Someone is sitting in the shade today because someone planted a tree a long time ago. ~Warren Buffett
The future belongs to those who believe in the beauty of their dreams. ~Eleanor Roosevelt
About 20 years ago, they decided to do something.
The land was dead. Brown, used up, dusty and gray.
But it once had been a forest. Not so very long ago, it was lush and green and home to lots of animals and birds. It had been magnificent, once.
Sebastiao knew, because the land had once been owned by his parents. A photographer, he spent the mid-1990s documenting the genocide in Rwanda; more than a little emotionally battered by that experience, he came home to that land – hoping to restore his peace among the trees.
But instead of peace, he met a dried and deadened landscape.
And so, 20 years ago, surrounded by 17,000 acres of dusty, dry and dying land, he and his wife decided they should do something about it. And they did.
Little by little, bit by bit. They raised money. Created a foundation. Planted. First they planted beans to restore nitrogen to the soil. Then they planted trees. Most of them died. They cried. They didn’t give up.
They groomed. They fed. They tended and nurtured.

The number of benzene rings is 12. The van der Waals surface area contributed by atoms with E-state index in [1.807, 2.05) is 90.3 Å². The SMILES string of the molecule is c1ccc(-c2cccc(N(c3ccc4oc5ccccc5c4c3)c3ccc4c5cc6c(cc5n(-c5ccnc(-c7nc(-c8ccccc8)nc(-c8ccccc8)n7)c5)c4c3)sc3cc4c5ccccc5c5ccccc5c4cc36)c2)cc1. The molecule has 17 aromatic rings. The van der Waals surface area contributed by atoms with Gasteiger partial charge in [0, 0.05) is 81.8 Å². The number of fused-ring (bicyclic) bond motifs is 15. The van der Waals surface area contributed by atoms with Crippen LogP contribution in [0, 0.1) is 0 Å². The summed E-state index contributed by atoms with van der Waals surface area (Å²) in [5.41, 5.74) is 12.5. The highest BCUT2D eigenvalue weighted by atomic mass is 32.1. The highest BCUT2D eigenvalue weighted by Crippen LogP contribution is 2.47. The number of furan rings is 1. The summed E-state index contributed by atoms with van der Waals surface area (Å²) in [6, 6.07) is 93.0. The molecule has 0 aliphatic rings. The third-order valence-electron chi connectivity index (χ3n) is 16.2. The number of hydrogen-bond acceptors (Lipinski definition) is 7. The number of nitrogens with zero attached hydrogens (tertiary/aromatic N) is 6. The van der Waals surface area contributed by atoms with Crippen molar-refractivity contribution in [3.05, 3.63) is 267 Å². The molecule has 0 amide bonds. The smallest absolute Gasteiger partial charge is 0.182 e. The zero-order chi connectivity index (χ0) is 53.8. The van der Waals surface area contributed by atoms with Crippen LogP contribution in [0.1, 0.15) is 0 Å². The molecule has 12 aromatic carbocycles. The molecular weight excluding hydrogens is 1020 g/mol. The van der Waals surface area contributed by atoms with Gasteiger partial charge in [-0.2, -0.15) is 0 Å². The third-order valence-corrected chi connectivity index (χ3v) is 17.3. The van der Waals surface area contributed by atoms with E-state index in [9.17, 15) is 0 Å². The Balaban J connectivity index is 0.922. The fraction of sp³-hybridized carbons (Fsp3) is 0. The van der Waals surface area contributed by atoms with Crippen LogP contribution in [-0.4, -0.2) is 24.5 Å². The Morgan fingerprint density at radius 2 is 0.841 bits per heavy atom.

Now, 20 years later… They have a forest.
Their land is a lush, green oasis among the surrounding dusty landscape. Animals and birds have returned – dozens of species – some of them at critical risk of extinction.
Neighboring landowners have seen the benefits of restoring the forest. Their cows are producing milk. The springs have come back. And now they are planting trees on their own land, with the help of the nursery that Instituto Terra has created.
The Instituto has started teaching students how to re-forest. They’re spreading the word about what they’ve done and how they did it – sharing the knowledge borne of 20 years of hands-on experience re-creating natural magic.
Two people and ingenuity. Patience, persistence, and resolve.
Over 2 million trees.
On the other side of the world, the Loess Plateau in China had turned to desert. Thousands of years of farming had made it barren and infertile. Soil was being lost at devastating rates. People lived in extreme poverty, trying to farm the dust.
Thirty years ago, the Chinese government, the World Bank, and other partners took action and started rehabilitating the land. The restored area is the size of Belgium. Over 8.5 million acres of wasteland have been transformed.
Agricultural income has increased 300%. Millions of people have been lifted out of poverty.
And the soil is no longer blowing away.
Friends, there is so much going on in the world that it’s easy to look around and only see the vastness of the destruction that’s occurred over decades … and centuries.
It’s easy to just kick at the dust and say there’s no use. There’s just too much to do.
It’s hard not to get caught up in the enormity of it all, and to feel like planting one seed, or one tree, or one meadow (or make that one call, write that one postcard, or make that one $5 donation…) is so insignificant that it’s just … a waste.
I hope these stories of grand transformations taken over decades remind you of a few things. First, that it’s not insignificant to that tree, or that bird, or that insect that benefits (or that piece of legislation, or that candidate, or that cause).